ICTs for Feminist Movement Building: Activist Toolkit

on 13 Aug 2015
This toolkit aims to assist activists to think through their communication strategies in a way that supports movement building. It offers a practical guide to writing a communication strategy and reviews a number of tools (ICTs) and technology-related campaigns which can be used in organising work.

Hacking exclusion: African feminists engagements and disruption of the internet

Jennifer Radloff on 9 Aug 2015
An important connection between women's rights activism and building movements of solidarity and resistance, is communication. The internet is a fundamental and potentially transformative public space which can enable and facilitate communication at speed, across borders and through time and space. It is a stage for violences that are familiar to feminists living and resisting in spaces outside of the internet. The internet is a space too for incredible creativity and connection and according to the Association for Progressive Communications Women's Rights Programme (APC WRP) “is an extension, reflection and continuum of our movements and resistance in other spaces.”

Coalition of African Lesbians granted Observer Status by the African Commission on Human and Peoples’ Rights

on 3 May 2015
In this statement, the Coalition of African Lesbians congratulates the decision of the African Commission on Human and People´s Rights to grant Observer Status to CAL, a network of 19 organisations working to transform Africa into a continent where lesbian and bisexual women and gender non-conforming people enjoy the full range of human rights.

Nairobi: Policy consultation workshop on technology-related violence against women

on 9 Sep 2014
Women leaders are expressing concerns over the skyrocketing cases of sexual and gender based violence (SGBV) globally. The women leaders who congregated at a Nairobi hotel for a two-day policy consultation workshop, also decried what they called ballooning cases of technology-related violence against women.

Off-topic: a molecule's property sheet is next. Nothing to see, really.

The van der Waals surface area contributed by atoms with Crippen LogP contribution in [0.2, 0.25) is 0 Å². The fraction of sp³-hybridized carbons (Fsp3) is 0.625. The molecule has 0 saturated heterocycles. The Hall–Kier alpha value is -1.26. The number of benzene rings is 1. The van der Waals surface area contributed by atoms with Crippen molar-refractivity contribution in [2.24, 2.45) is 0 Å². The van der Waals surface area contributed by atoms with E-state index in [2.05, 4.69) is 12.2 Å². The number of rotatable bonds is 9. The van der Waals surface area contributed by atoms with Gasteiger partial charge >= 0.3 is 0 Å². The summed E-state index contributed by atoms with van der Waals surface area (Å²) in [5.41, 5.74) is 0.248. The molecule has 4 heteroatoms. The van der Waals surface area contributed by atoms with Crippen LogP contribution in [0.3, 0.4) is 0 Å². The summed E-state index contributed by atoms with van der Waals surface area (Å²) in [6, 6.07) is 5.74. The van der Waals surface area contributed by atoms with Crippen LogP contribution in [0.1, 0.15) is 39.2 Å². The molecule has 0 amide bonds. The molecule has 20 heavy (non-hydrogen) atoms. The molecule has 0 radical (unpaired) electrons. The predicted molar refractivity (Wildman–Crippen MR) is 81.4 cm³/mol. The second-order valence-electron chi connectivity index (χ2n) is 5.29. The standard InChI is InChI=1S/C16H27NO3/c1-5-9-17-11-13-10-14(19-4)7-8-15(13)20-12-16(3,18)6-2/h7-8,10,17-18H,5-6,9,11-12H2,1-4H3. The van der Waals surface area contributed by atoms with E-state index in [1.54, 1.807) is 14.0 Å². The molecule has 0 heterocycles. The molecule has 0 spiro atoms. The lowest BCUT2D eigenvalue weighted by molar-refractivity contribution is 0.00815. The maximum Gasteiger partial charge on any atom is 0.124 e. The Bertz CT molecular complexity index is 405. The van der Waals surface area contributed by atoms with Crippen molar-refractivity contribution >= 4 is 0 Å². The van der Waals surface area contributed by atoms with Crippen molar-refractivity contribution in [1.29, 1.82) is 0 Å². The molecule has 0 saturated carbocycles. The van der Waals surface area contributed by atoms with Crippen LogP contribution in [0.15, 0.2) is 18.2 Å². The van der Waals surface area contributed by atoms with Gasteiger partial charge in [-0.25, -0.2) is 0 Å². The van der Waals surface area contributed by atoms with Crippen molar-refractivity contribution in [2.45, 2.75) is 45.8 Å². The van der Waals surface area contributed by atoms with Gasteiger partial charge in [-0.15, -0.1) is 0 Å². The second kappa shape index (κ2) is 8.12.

Interview with Nana Darkoa: Adventures from the bedroom of an African woman

Flavia Fascendini on 8 May 2014
Three (and many more) online is not a crowd – neither online nor offline. That is what the multi-award-winning blog "Adventures from the bedrooms of African women" posits. In this interview, one of the blog's founders and writers, Nana Darkoa from Ghana, talks about how this space started, what the boundaries are, and what it takes to build a safe and free space where African women can openly discuss a variety of issues related to sex, pleasure and sexuality – in spite of trolls and bad kissers.

The coming of (digital) age: How African feminists are using the internet to change women's lives

Minna Salami on 5 May 2014
In this article, the writer Minna Salami states that while the digital wave is marked by more diversity than previous feminist waves, with people of all walks of life contributing, it is nevertheless predominantly the ways that white/western feminists challenge patriarchal structures using the internet that has garnered attention. "However, important milestones of the global feminist struggle go ignored if we look only at the ways that the white/western feminist movement uses the internet," she adds. The fact is that feminists everywhere are using new technologies to fundamentally change society but the achievements of online feminisms in Africa, for instance, are hardly known within the continent, let alone outside it. Salami challenges this general trend by sharing a few examples on how African feminists are using the internet to change society.
Syndicate content